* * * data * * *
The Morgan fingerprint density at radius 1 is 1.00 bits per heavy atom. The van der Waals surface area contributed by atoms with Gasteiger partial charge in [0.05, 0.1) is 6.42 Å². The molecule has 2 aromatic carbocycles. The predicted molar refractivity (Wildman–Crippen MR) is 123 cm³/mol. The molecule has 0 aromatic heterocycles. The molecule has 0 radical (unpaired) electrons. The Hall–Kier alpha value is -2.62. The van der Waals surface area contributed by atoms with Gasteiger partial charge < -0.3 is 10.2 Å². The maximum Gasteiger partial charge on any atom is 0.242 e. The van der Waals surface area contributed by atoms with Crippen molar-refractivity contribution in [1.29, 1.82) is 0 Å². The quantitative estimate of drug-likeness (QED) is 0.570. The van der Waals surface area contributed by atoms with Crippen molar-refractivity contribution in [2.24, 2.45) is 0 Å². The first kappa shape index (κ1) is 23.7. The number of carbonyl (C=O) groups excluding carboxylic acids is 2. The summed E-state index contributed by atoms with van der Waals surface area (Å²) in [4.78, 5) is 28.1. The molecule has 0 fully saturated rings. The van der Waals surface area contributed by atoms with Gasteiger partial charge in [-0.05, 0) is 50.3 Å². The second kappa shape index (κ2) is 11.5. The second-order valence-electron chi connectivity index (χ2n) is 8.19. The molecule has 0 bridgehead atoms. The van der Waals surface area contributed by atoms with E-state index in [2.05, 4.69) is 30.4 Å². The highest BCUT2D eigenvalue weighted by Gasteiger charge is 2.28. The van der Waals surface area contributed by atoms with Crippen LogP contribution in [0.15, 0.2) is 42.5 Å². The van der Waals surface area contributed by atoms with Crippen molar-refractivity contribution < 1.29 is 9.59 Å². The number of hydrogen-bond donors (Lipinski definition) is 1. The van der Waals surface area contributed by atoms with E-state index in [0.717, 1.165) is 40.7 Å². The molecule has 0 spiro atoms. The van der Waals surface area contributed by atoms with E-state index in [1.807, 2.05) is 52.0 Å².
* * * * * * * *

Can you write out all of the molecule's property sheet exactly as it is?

The Morgan fingerprint density at radius 1 is 1.00 bits per heavy atom. The van der Waals surface area contributed by atoms with Gasteiger partial charge in [0.05, 0.1) is 6.42 Å². The molecule has 2 aromatic carbocycles. The predicted molar refractivity (Wildman–Crippen MR) is 123 cm³/mol. The molecule has 0 aromatic heterocycles. The molecule has 0 radical (unpaired) electrons. The Hall–Kier alpha value is -2.62. The van der Waals surface area contributed by atoms with Gasteiger partial charge < -0.3 is 10.2 Å². The maximum Gasteiger partial charge on any atom is 0.242 e. The van der Waals surface area contributed by atoms with Crippen molar-refractivity contribution in [1.29, 1.82) is 0 Å². The quantitative estimate of drug-likeness (QED) is 0.570. The van der Waals surface area contributed by atoms with Crippen molar-refractivity contribution in [2.24, 2.45) is 0 Å². The first kappa shape index (κ1) is 23.7. The number of carbonyl (C=O) groups excluding carboxylic acids is 2. The summed E-state index contributed by atoms with van der Waals surface area (Å²) in [4.78, 5) is 28.1. The molecule has 0 fully saturated rings. The van der Waals surface area contributed by atoms with Gasteiger partial charge in [-0.05, 0) is 50.3 Å². The second kappa shape index (κ2) is 11.5. The second-order valence-electron chi connectivity index (χ2n) is 8.19. The molecule has 0 bridgehead atoms. The van der Waals surface area contributed by atoms with E-state index in [2.05, 4.69) is 30.4 Å². The highest BCUT2D eigenvalue weighted by Gasteiger charge is 2.28. The van der Waals surface area contributed by atoms with Crippen LogP contribution in [0.15, 0.2) is 42.5 Å². The van der Waals surface area contributed by atoms with Crippen molar-refractivity contribution < 1.29 is 9.59 Å². The number of hydrogen-bond donors (Lipinski definition) is 1. The van der Waals surface area contributed by atoms with E-state index in [0.717, 1.165) is 40.7 Å². The molecule has 0 spiro atoms. The van der Waals surface area contributed by atoms with E-state index in [1.807, 2.05) is 52.0 Å².